A FESTIVAL, a dazzling concept car and the retirement of a retro icon: it's been quite a week for Toyota.
Saddest news is the departure of the FJ Cruiser off-road SUV, production ending this August after 11,000 Australian sales since its 2011 launch.
Declared one of the most iconic vehicles in Toyota's rich SUV history, the FJ Cruiser scored many fans thanks to its modern reworking of the classic FJ40 model with its retro design cues and distinctive round headlights.
Toyota said sales expectations in Australia have been exceeded, with an average of 180 FJ Cruisers shifted each month since launch.
The first few months of 2016 has seen that average drop closer to 100 however, and with Toyota's large SUV cup running over, not least thanks to 2015's new Fortuner model, dropping the funky FJ isn't entirely unexpected.
The FJ's rather thirsty 4.0-litre V6 petrol engine - the only powerplant available - also limits the SUV's appeal in these eco-aware times.
On a happier note, Toyota Australia unveiled a global first with a bonkers but intriguing Shooting Brake concept version of its 86 sports car.
It sounds like it shouldn't work, but pictures of the wagon back prototype from its Sydney reveal shows its an attractively styled thing, if not quite as practical as conventional wagons with just the three doors.
It was conceived and developed by Toyota Australia's Product Design team and hand-built in Japan under the direction of the global sports car division.
The four-seater 86 is a more practical sportscar than most, but the Shooting Brake concept extends this with more head room for rear passengers plus greater luggage space. Not a bad choice for weekends away and track days alike.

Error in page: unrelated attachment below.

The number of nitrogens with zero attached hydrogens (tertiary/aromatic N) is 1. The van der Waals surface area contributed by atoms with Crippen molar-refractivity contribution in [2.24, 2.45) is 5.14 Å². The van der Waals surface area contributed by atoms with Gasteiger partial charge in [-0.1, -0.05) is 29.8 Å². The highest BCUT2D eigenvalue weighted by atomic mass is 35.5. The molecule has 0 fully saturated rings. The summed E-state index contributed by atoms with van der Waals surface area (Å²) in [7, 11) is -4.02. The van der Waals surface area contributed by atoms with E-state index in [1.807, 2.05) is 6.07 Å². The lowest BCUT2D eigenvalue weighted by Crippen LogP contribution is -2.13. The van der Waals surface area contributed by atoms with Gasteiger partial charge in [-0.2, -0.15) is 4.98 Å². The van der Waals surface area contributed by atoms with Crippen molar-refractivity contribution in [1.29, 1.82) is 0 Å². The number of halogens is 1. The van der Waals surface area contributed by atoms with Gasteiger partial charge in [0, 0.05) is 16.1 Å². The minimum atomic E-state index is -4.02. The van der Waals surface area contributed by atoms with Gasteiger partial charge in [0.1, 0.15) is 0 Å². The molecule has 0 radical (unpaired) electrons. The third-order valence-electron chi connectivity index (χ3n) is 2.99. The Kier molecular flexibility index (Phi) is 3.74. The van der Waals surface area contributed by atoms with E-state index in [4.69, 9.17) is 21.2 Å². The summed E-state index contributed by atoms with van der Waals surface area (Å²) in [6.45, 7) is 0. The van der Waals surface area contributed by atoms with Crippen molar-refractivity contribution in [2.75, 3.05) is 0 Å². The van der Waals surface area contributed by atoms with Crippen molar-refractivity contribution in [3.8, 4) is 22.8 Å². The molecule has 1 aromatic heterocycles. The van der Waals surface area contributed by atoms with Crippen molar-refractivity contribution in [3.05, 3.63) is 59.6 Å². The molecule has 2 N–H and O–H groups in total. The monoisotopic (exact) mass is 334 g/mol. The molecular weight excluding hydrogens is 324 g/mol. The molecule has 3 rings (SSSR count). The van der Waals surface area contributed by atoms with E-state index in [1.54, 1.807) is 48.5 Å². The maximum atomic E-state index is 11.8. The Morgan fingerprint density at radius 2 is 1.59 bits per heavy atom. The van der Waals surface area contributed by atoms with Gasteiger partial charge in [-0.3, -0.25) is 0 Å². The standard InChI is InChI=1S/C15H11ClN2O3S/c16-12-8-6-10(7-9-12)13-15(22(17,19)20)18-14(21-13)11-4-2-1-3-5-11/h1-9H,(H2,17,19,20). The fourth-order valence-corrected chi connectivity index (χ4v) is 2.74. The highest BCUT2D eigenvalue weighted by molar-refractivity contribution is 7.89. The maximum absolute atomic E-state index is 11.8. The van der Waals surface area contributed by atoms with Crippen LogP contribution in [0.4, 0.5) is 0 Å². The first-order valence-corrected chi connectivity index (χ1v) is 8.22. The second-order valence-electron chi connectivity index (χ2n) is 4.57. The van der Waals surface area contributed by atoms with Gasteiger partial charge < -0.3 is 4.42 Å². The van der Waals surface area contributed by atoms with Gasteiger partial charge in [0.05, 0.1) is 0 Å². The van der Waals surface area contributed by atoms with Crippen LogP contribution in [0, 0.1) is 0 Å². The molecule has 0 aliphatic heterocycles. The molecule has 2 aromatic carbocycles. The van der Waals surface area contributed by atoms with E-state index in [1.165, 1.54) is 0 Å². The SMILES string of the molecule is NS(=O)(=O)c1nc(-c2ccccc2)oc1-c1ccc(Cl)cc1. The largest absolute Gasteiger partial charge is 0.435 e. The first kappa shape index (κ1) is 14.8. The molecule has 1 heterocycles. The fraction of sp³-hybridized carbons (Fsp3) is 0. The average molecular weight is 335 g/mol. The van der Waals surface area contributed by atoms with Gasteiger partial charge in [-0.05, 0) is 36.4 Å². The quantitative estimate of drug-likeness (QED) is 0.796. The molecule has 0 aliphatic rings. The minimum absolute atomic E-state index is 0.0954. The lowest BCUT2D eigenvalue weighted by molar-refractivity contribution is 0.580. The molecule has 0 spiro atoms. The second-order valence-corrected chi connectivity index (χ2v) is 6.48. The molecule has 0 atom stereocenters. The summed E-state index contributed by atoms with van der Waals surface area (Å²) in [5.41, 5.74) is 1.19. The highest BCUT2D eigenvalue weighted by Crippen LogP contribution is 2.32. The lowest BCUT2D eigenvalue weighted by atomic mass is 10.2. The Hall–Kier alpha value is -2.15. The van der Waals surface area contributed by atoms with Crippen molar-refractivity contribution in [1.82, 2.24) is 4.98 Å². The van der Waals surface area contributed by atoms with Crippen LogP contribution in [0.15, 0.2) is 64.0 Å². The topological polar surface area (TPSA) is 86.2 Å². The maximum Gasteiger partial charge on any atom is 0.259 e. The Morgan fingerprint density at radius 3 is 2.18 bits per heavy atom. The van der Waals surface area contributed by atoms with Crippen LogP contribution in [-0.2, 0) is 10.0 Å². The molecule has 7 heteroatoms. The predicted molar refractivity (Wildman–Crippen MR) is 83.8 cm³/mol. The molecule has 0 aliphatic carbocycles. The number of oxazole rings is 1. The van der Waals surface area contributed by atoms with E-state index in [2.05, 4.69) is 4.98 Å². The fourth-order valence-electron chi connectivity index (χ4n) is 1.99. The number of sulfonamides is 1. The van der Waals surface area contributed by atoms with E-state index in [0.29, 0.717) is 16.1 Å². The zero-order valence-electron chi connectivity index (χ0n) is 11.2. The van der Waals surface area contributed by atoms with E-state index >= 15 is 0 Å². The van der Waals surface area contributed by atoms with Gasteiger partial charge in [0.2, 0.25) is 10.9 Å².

The Australian design team apparently remodelled only an 86's rear quarter and roof to create the fully drivable prototype, meaning the sports car's distinctive looks are retained.
Toyota has said it's a case of never say never, but there are no plans for 86 Shooting Brake production, despite it looking showroom ready. Toyota will gauge public reaction to the concept, so get hassling your Toyota dealer if you want this to become a reality.
The 86 wagon was shown in the metal at the third Toyota Festival of 86 in Canberra on Saturday, where close to 450 owners and admirers of the bargain rear-drive sports car gathered to celebrate.
More than 150 86s hit the nation's capital for the Festival, which coincided with the launch of the Toyota 86 Racing Series, a national one-make category held over five rounds of this year's Virgin Australia Supercars Championship.
Pro racers Glenn Seton, Steve Johnson and Leanne Tander gave race car passenger rides, there were drift demonstrations and a display of classic Toyota race and rally cars.